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You need to train in the heat

Now that I've been away from Fresno for a year, my body has become less accustomed to the ridiculously hot temperatures of the Central Valley. I was reminded of this today when I went out for a ride in a "mere" 82 degrees.

Your body works different in the heat. You need to prepare for this.

Why? Hot temperatures are very likely during ALC every year, and temperatures above 90 degrees are not at all uncommon. Your body reacts to the heat in a way that's unique to you, but common things include a much greater demand for fluid and electrolytes -- and the very real risk of heat stroke.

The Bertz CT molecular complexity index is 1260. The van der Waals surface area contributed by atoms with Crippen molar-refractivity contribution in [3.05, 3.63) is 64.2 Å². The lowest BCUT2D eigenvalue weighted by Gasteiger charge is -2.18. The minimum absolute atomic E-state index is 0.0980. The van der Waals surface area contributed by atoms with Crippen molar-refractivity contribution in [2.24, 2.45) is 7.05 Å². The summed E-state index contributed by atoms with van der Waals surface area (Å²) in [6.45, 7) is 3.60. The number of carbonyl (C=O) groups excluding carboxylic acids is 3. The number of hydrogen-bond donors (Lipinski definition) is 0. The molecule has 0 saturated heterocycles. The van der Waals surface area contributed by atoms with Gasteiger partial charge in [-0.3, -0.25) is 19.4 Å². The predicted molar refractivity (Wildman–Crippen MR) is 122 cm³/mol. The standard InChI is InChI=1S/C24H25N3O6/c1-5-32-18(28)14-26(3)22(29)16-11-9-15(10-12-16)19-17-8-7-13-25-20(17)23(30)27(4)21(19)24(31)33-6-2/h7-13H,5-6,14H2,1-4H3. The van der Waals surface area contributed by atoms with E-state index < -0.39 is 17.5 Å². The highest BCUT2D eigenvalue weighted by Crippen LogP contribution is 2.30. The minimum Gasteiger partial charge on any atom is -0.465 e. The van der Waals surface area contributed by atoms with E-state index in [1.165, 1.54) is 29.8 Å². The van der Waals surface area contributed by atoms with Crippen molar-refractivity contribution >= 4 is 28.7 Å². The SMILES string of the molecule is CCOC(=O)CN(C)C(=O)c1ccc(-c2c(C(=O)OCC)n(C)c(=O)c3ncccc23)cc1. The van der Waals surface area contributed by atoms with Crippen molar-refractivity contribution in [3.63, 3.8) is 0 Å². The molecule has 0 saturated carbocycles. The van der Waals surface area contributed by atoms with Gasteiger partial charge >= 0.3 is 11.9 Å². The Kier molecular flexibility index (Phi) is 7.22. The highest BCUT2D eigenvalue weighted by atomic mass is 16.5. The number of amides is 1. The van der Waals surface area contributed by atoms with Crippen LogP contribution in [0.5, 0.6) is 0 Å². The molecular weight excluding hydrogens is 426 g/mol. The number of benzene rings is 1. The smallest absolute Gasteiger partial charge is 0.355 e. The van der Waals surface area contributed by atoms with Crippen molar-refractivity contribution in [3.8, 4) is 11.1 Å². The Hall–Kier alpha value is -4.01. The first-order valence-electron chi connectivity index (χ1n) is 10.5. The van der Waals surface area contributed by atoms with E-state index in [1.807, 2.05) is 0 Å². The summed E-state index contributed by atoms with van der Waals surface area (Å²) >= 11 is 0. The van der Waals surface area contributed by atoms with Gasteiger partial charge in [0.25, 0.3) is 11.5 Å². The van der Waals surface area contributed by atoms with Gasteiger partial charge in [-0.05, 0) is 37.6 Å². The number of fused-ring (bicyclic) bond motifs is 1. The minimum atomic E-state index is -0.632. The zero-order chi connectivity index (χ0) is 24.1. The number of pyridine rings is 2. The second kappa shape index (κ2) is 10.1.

Short of taking a trainer into a sauna for a few hours, there's no real way to experience hot-weather cycling other than by actually doing it. To that end, I highly recommend that you find at least one or two "hot-weather" training rides in the next few weeks. The usual suspects for hot weather around here are the Livermore area, Gilroy/Morgan Hill, and Napa County. For Cat-3 Distance Training riders, we've got rides coming up that go to both Gilroy and Livermore; sure enough, last year's Livermore ride had temperatures above 100 degrees.

Being unprepared for heat can really ruin your week on the ride. Find out now what it's like, and learn how to deal with the heat. Here is a story by a desert commuter who regularly cycles in 120-degree temperatures.

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